Source: Luke Geiver, UAS Magazine
Kansas continues to push the commercial evolution of unmanned aerial systems through state-based institutional research, federally-approved flight testing and now help from the state’s Department of Transportation and Department of Agriculture.
Although the state is pushing for more UAS use, Billy Brown, agribusiness development coordinator for KDA, believes UAS implementation is not just about what happens in Kansas. “We have the challenge of feeding 9 billion people by 2050 and we are only feeding 7 billion people today,” Brown said. “It is quite important that we find the technology and efficiencies to do that. UAS is going to be very critical in helping to feed those people. It will be an exciting ride, we need to just strap in and be able to accept new technology.”
Brown recently hosted a roundtable event aimed at bringing a multitude of stakeholders together to discuss the challenges and opportunities regarding the implementation of UAS into Kansas airspace. “We help companies to enter or expand into the agriculture industry in the state,” he said. “We have received a lot of calls and interest about what we could do to help foster UAS development within the state.”
Based on the inquiries sent to Brown’s team, and the desire by the governor to spur UAS development, Brown kicked off a series of UAS discussions in the state. The event included perspective from cattle, corn and wheat associations, along with UAS manufacturers and precision agriculture firms.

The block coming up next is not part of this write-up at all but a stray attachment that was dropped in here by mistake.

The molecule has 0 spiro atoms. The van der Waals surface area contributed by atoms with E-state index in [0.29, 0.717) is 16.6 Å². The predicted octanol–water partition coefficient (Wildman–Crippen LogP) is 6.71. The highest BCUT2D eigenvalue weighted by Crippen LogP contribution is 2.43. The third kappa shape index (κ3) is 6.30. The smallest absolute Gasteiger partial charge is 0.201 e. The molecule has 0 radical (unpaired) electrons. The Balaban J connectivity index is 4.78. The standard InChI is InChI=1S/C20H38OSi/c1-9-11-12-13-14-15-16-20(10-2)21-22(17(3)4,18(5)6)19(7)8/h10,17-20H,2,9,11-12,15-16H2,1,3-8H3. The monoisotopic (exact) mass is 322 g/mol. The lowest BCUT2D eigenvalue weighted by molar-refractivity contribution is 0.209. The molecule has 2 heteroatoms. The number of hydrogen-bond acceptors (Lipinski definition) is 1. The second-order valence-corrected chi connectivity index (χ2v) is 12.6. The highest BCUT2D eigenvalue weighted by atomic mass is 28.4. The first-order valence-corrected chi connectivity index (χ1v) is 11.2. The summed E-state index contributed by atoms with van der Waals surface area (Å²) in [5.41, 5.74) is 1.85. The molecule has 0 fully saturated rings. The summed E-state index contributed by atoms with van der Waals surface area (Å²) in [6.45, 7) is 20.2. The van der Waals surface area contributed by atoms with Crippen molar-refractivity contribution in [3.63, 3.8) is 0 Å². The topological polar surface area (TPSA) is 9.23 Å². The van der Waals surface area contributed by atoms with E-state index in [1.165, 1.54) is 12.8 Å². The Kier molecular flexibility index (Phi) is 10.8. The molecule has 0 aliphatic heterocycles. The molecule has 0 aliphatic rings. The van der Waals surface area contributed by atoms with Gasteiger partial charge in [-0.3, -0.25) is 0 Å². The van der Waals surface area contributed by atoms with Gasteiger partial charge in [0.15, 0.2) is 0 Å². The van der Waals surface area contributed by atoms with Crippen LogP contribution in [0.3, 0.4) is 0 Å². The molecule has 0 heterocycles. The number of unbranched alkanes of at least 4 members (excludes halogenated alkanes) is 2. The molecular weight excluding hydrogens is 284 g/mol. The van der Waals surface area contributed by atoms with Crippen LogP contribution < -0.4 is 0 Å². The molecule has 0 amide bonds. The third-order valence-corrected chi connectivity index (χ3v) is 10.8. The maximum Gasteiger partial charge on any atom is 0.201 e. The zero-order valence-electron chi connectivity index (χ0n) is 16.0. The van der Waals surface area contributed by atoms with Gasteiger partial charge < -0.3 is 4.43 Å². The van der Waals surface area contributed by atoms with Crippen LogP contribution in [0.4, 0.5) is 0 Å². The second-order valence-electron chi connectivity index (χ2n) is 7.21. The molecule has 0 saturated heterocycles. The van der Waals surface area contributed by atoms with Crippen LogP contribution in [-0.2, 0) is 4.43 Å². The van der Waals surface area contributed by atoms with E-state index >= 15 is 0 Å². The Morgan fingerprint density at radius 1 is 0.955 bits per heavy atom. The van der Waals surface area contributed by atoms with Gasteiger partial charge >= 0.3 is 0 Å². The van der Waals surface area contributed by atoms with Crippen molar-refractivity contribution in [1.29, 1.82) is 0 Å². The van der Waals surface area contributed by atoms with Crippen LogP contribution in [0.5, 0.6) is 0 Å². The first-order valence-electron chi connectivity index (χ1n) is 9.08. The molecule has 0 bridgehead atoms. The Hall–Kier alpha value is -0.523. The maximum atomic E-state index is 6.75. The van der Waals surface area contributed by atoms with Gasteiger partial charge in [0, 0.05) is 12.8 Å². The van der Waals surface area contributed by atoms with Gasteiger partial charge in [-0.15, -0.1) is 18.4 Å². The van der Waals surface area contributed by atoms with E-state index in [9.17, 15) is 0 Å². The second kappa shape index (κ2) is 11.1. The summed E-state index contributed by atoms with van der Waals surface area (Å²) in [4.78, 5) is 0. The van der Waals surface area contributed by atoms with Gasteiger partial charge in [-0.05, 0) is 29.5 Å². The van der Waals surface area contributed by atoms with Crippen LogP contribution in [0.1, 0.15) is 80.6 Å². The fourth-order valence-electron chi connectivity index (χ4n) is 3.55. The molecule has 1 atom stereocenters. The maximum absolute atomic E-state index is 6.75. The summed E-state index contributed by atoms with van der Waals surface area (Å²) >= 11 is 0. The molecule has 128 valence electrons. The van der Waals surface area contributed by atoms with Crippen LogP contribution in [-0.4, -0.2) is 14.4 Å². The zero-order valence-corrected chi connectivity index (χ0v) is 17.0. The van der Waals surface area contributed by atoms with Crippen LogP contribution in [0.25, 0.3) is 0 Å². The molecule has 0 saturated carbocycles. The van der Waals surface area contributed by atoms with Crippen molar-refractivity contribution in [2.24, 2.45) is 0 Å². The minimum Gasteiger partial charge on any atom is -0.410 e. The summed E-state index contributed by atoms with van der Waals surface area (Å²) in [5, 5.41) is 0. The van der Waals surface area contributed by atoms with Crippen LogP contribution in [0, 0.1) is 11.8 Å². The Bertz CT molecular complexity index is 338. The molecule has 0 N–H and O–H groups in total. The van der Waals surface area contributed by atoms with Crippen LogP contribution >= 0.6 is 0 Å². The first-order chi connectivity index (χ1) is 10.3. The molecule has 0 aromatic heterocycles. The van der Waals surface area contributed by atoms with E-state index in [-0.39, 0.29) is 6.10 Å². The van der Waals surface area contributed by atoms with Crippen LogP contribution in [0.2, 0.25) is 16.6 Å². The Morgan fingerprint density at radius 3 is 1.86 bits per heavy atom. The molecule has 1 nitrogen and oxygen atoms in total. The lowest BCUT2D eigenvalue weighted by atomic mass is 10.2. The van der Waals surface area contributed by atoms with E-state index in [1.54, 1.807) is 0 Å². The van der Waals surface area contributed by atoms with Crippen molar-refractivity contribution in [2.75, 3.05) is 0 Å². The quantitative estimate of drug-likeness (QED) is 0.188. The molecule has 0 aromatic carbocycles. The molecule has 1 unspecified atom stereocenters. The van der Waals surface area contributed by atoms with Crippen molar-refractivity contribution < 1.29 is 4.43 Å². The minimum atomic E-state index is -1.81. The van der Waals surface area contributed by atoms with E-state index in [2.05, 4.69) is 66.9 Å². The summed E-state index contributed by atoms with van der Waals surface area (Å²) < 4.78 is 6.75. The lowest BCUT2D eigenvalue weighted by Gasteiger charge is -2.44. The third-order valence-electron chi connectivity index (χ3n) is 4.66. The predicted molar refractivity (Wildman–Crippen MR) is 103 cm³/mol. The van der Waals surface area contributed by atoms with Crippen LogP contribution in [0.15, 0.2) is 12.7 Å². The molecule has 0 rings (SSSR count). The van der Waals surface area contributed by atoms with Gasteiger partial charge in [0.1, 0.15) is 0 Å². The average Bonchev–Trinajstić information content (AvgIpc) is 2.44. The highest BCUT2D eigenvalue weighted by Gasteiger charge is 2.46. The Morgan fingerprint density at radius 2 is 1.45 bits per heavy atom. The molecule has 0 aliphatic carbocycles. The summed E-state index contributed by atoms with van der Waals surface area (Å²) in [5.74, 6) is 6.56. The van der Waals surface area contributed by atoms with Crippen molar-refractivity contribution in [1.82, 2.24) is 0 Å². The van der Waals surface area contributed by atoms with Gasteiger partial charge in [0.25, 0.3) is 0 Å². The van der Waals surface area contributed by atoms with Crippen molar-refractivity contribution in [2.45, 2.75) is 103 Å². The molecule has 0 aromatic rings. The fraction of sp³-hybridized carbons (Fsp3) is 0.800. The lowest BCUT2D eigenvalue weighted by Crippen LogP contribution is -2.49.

In addition to association and commercial entities, Brown said a handful of young Kansas farmers currently working to implement UAV’s into their day-to-day operations were in attendance.
According to Brown, the main challenges for every entity relates directly to the current regulatory environment. But, once those regulations become more clear, participants at the roundtable voiced a hope for state-based regulation to be in place before the regulations are finalized. “The groups want to be prepared and have something in place for when the FAA finally makes a ruling,” Brown said. “They want to ensure the state allows the use of UAS in their own operations.”
Commodity focused groups will use UAS to help monitor irrigation and fertilizer needs, he said. Livestock entities will check cows in pasture and monitor feedlot conditions. Both groups, however, are concerned that outside entities may fly over fields or feedlots and collect data that could be used against their respective operations.
Following the ag-based UAS roundtable, the state of Kansas will be holding future roundtables on emergency management and law enforcement, research and survey efforts, small business interests and finally, UAS policies and regulations.